DRILLMATIC Heart vs. Mind is everything we hate about The Game — and some of what we love

In many ways, this is his definitive album: Its flashes of ingenuity are eclipsed by sloppiness, bloat, and exhausting self-regard.


There is auteur theory, and then there is its perfect opposite: The Game, an artist so totally devoid of direction or personal identity that the projects released under his name become insatiable vacuums, taking on the characteristics of whichever more distinct rappers or producers happen to be floating through the studio, or through his headphones, on a given day. When he invites another vocalist onto his song, he contorts his voice to sound like theirs; he seems to think the most effective way to channel better (usually dead) rappers is to insist, as he does over and over in his verses, that he’s done so. He absorbs stylistic tics and regional differences with all the subtlety and grace of a boardwalk caricature artist.

He’s also made some pretty good records. His 2005 debut, The Documentary, is a perfect compendium of rap’s superproducers from that era; like Young Jeezy’s Let’s Get It: Thug Motivation 101, another major debut from that year, it’s a record about its author’s raw ambition, a theme that is only accentuated by the halting, sometimes amateurish nature of its raps. Game’s follow-up, 2006’s The Doctor’s Advocate, is an odd album, released after his public split with G-Unit and, despite its title, featuring no contributions from Dr. Dre. But it’s angry and idiosyncratic enough to be frequently engaging. Since then, he has remained a consistently bankable rapper, though almost never one of creative consequence, trafficking in nostalgia for beloved work by himself and his predecessors or straining to graft himself onto existing trends and news cycles. He’s more likely to make headlines today for behavior ranging from the tactless to the truly heinous than he is for new music.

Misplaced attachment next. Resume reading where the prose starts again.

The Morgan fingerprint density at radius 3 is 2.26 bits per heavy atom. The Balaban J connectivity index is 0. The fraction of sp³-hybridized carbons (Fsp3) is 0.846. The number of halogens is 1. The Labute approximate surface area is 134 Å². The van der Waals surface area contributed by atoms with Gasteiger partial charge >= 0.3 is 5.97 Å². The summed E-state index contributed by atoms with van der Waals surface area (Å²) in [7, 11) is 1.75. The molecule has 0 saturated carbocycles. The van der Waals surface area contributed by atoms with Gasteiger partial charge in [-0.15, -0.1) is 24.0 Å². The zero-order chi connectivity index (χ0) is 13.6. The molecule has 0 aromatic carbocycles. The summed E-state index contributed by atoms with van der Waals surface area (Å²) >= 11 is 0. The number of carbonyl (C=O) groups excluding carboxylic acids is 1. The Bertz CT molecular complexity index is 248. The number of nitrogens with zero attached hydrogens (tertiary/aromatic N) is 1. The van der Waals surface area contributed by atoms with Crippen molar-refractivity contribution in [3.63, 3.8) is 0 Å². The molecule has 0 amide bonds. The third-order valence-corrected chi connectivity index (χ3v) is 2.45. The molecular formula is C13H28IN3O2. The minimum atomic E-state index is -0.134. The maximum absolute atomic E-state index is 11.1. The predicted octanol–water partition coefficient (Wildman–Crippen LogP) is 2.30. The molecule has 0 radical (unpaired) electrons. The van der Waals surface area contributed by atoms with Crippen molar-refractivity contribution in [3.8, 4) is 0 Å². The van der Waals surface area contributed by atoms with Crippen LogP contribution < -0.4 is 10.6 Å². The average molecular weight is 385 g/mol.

Despite that, Game, who early in his career tried to downplay the time and effort he put into his recording sessions, has recast himself as a workaholic. And his first LP in three years, Drillmatic — Heart Vs. Mind, is in many ways his definitive album: sloppy, gossipy, overstuffed with ideas and collaborators, its flashes of ingenuity eclipsed by its exhausting self-regard. At just under two hours, it is both interminably long and oddly incomplete, a work marked by excess that captures none of its attendant joy.